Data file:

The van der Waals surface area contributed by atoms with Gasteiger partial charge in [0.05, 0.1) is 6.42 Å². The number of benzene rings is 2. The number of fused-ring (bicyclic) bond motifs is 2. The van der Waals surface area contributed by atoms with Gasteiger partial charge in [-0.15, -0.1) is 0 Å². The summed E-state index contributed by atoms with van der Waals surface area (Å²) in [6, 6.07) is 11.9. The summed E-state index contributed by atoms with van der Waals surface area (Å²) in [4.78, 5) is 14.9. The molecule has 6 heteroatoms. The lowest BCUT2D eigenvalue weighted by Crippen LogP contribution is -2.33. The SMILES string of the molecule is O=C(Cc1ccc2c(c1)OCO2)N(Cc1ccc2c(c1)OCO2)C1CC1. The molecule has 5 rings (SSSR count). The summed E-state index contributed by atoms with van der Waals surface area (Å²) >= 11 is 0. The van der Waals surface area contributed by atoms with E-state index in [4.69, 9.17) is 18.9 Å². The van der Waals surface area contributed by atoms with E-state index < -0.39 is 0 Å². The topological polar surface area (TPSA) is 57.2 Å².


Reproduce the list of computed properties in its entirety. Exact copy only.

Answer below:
The van der Waals surface area contributed by atoms with Gasteiger partial charge in [0.05, 0.1) is 6.42 Å². The number of benzene rings is 2. The number of fused-ring (bicyclic) bond motifs is 2. The van der Waals surface area contributed by atoms with Gasteiger partial charge in [-0.15, -0.1) is 0 Å². The summed E-state index contributed by atoms with van der Waals surface area (Å²) in [6, 6.07) is 11.9. The summed E-state index contributed by atoms with van der Waals surface area (Å²) in [4.78, 5) is 14.9. The molecule has 6 heteroatoms. The lowest BCUT2D eigenvalue weighted by Crippen LogP contribution is -2.33. The SMILES string of the molecule is O=C(Cc1ccc2c(c1)OCO2)N(Cc1ccc2c(c1)OCO2)C1CC1. The molecule has 5 rings (SSSR count). The summed E-state index contributed by atoms with van der Waals surface area (Å²) >= 11 is 0. The van der Waals surface area contributed by atoms with E-state index in [4.69, 9.17) is 18.9 Å². The van der Waals surface area contributed by atoms with E-state index < -0.39 is 0 Å². The topological polar surface area (TPSA) is 57.2 Å².